Christmas on Mars | Performing Arts Review | Chicago Reader

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Christmas on Mars


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Radiant Theatre, at Cafe Voltaire.

If AIDS had claimed the life of playwright Harry Kondoleon only, it would still be a national tragedy. He took the mine field of Sam Shepard's mythopoeic American landscape and forced it into the amoral, go-go 80s to produce a handful of viciously ironic lyric catastrophes. Kondoleon's seemingly ordinary worlds conceal a moral and spiritual bankruptcy that separates the characters from any real possibility for rejuvenation, rebirth, or even change; the only thing left to them is language, which they use to insulate themselves from hopelessness or to inflict wounds upon one another. In the land of the unwavering toothpaste smile, Kondoleon's genius for dramatizing unadulterated anguish is sorely needed--and missed.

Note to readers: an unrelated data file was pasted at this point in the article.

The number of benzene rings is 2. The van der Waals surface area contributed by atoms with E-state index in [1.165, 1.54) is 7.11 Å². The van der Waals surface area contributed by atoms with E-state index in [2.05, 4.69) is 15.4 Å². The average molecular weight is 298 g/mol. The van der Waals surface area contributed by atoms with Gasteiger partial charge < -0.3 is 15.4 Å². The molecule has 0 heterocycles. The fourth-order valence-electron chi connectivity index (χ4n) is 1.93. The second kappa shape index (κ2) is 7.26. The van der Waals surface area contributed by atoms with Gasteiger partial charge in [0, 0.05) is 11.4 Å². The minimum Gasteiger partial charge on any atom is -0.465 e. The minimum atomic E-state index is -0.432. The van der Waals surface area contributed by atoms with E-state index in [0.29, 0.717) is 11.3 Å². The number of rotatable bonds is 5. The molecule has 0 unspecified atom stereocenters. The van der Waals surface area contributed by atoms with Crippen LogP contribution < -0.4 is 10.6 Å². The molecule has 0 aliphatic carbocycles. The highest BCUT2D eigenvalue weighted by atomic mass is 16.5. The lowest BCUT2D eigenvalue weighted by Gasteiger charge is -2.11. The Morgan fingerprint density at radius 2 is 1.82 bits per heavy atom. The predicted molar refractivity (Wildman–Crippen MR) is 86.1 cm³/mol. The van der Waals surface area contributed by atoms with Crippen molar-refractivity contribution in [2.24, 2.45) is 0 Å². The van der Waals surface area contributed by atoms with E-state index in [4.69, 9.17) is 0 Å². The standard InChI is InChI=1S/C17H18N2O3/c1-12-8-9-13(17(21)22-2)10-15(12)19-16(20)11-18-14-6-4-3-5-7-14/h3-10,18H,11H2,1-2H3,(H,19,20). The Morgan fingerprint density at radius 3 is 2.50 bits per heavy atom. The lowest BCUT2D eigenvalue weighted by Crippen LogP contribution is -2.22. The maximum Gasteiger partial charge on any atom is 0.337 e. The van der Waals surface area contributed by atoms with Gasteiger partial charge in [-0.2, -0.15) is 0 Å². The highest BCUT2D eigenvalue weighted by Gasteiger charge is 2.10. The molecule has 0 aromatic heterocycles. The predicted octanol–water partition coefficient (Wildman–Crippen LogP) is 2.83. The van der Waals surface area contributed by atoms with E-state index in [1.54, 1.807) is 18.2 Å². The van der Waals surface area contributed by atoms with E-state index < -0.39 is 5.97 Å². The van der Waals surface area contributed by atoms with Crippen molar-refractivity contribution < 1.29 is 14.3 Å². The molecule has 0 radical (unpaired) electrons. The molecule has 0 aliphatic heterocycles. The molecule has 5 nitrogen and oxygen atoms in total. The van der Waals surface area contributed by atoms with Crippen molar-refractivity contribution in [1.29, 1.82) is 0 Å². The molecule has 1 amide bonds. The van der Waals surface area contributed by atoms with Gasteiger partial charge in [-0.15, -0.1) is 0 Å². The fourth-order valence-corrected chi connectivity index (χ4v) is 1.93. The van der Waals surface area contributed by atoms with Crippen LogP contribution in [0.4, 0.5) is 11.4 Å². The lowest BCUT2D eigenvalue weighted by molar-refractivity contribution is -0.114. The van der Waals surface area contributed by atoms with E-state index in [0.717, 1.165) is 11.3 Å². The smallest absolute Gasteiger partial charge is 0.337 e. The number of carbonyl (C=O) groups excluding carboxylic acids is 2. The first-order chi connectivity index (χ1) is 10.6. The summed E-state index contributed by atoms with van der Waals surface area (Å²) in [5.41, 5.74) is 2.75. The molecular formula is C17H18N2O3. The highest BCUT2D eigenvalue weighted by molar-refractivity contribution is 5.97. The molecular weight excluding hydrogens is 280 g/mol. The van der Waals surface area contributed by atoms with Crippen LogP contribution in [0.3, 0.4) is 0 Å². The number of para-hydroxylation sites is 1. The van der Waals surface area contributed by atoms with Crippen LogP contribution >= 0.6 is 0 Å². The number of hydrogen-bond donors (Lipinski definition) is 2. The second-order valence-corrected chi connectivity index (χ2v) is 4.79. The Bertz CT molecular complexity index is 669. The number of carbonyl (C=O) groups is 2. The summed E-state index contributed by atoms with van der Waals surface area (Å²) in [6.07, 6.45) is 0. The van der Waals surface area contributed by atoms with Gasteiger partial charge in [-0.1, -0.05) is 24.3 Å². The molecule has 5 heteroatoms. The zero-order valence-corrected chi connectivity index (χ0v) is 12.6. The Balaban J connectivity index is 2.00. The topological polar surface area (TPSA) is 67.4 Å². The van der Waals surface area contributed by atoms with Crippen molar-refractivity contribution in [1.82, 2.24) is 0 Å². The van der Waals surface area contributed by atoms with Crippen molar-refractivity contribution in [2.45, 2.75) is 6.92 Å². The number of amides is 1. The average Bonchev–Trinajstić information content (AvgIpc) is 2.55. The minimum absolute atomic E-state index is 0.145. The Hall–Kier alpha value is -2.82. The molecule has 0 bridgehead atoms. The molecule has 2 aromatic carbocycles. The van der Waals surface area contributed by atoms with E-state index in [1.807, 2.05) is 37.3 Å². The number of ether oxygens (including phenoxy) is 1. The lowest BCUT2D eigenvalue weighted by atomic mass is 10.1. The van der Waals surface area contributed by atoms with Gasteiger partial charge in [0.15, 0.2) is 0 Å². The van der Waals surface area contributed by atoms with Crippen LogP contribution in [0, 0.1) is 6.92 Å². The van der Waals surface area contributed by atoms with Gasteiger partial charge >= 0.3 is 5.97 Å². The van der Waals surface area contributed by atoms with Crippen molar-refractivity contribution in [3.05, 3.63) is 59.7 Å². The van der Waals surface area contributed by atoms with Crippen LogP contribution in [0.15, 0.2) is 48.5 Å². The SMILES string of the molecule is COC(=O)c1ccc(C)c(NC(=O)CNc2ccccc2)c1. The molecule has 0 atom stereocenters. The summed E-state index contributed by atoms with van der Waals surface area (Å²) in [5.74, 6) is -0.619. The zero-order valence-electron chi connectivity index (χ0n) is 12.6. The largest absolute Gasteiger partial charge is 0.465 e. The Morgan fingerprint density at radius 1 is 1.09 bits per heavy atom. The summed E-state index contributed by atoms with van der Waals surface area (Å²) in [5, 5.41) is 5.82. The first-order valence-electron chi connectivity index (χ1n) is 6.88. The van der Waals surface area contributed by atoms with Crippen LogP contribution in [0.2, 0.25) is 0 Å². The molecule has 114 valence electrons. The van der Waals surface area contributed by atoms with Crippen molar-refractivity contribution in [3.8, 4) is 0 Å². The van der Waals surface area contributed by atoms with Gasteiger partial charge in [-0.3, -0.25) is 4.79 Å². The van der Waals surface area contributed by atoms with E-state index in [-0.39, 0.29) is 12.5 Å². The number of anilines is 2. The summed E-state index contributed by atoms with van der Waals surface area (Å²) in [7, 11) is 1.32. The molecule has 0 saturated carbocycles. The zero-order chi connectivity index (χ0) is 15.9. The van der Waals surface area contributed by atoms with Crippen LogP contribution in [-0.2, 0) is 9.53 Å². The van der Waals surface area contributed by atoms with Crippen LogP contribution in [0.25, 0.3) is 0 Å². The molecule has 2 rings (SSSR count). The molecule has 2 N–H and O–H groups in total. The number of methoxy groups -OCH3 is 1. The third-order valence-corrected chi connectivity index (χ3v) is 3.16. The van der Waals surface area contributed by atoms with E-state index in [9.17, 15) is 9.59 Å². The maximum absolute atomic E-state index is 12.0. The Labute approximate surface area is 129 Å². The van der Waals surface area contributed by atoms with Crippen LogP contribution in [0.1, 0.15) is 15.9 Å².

Like all his furious and florid plays, Christmas on Mars offers heaps of nearly insurmountable challenges. Set in a gloomy New York apartment where four miserably self-absorbed people imagine that the arrival of a baby will somehow transform them into responsible adults, the play seems to run in all directions at once. Radiant Theatre spent an entire act trying to pull it into focus, hampered by director Shannon Epplett's curious penchant for placing his actors where they upstage one another. But in the second act nearly everything falls into place--except Epplett's awkward staging. The cast exchange their first-act petulance for the kind of steely brutality the script requires, communicating numerous moments of breathtaking despair the likes of which few doing Kondoleon ever achieve.

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